Characterisation of core histone sequences and nuclear mobility using a reproducible research approach
Susano Pinto, David Miguel
MetadataShow full item record
This item's downloads: 90 (view details)
Chromatin is a dynamic complex that controls access to genetic information by undergoing structural reconfigurations. Understanding this dynamic can provide insights into the biological implications of chromatin organisation. We have undertaken a detailed catalogue of the human core histone genes and contributed to their annotations. Based on the reproducible research concept, we produced this catalogue with a system that is capable to generate new up to date manuscripts as a model for similar projects which can be continually improved along with genome annotations. As proof of concept, we used the same project to produce a catalogue of the current mouse histone genes. Quantitative fluorescence microscopy has been used extensively to obtain insights into the dynamics of multiple proteins in live cells. Despite many advances in model design, fluorophores, and imaging capabilities, limitations are still encountered that can lead to misinterpretation of data. By using histone proteins with extremely slow exchange rates we have tested the limitations of Fluorescence Recovery After Photobleaching (FRAP) and developed approaches to overcome some of them. Importantly, we show that movement of chromatin precludes measurements of histone dynamics on the FRAP time scale. To achieve these results we made contributions to multiple free software projects including Octave, BioPerl, and Debian. This included implementing new algorithms, refactoring code for efficiency and consistency, creating maintenance support tools, and packaging software for ease of installation by users. A core theme of this work was to create build systems capable of processing primary data from public databases or microscopy in a completely transparent way to generate complete manuscripts as implementations of the reproducible research concept. This thesis itself is an example of the approach. In these studies we have tested the limits and developed new approaches to existing methods of chromatin analysis by designing novel reagents and software for the field of chromatin dynamics.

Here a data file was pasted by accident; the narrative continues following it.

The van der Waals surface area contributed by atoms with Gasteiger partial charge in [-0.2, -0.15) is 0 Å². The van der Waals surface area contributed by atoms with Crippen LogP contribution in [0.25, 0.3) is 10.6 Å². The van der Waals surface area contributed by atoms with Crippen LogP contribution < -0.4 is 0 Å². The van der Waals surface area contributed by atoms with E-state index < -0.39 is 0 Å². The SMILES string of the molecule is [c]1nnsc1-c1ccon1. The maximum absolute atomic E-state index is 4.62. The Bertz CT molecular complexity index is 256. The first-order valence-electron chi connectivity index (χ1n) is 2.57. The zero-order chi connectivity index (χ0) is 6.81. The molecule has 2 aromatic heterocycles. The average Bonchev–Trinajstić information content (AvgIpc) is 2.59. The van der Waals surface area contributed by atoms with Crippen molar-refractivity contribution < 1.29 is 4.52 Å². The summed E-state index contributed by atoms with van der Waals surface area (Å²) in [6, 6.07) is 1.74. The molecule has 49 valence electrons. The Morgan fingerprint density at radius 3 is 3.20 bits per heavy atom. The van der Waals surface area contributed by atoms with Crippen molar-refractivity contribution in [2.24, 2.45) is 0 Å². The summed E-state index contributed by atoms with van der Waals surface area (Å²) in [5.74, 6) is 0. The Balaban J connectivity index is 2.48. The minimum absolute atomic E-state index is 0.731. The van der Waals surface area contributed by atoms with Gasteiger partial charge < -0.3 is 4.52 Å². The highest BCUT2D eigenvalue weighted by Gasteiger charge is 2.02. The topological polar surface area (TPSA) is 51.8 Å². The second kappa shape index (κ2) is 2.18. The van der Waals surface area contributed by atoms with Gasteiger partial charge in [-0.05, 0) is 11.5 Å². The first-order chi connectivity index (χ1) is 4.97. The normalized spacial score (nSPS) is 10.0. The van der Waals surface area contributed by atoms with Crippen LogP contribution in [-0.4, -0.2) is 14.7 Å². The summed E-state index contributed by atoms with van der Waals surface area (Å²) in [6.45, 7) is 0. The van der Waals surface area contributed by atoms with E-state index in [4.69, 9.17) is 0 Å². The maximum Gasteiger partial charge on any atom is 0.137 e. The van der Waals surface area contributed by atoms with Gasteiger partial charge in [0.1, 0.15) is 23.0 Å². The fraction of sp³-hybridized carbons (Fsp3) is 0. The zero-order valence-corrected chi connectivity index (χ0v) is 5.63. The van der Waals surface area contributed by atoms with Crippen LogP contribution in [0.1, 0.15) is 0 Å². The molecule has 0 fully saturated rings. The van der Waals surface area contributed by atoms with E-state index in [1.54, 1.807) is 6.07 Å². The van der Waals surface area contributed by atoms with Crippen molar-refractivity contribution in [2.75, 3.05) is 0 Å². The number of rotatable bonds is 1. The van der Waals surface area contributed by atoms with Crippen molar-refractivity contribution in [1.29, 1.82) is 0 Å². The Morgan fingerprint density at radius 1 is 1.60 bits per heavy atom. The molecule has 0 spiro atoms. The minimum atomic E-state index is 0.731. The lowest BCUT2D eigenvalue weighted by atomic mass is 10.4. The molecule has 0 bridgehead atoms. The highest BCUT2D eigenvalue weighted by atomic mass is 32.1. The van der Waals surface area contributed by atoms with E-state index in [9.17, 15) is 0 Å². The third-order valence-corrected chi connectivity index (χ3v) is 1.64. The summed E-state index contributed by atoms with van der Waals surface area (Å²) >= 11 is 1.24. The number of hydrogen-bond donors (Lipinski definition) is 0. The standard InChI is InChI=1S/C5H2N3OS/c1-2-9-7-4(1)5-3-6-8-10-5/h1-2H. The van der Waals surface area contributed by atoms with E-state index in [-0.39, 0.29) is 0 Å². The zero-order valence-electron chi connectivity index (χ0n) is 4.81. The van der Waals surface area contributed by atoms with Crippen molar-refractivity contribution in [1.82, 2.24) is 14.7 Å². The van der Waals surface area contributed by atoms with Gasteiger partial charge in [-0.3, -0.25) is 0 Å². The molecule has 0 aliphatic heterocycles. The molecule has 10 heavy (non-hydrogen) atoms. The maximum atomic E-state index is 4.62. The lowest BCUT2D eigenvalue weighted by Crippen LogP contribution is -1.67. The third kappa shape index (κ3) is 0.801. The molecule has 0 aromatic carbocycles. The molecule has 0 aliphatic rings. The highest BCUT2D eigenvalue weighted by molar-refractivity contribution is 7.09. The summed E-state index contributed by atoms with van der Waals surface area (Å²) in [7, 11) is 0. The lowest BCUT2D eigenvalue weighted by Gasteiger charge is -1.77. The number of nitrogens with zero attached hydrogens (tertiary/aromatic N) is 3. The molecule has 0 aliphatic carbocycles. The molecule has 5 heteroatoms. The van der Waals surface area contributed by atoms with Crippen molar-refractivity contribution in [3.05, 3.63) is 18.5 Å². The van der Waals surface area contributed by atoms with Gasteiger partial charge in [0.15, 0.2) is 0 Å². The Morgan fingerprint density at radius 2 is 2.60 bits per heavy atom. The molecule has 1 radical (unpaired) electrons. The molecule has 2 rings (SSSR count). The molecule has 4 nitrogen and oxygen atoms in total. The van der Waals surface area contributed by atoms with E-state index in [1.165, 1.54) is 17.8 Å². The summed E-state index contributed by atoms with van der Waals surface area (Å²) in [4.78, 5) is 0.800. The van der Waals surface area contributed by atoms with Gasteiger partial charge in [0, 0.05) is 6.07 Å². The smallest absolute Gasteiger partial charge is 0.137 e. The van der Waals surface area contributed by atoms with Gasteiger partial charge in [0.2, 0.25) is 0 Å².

This item is available under the Attribution-NonCommercial-NoDerivs 3.0 Ireland. No item may be reproduced for commercial purposes. Please refer to the publisher's URL where this is made available, or to notes contained in the item itself. Other terms may apply.
The following license files are associated with this item: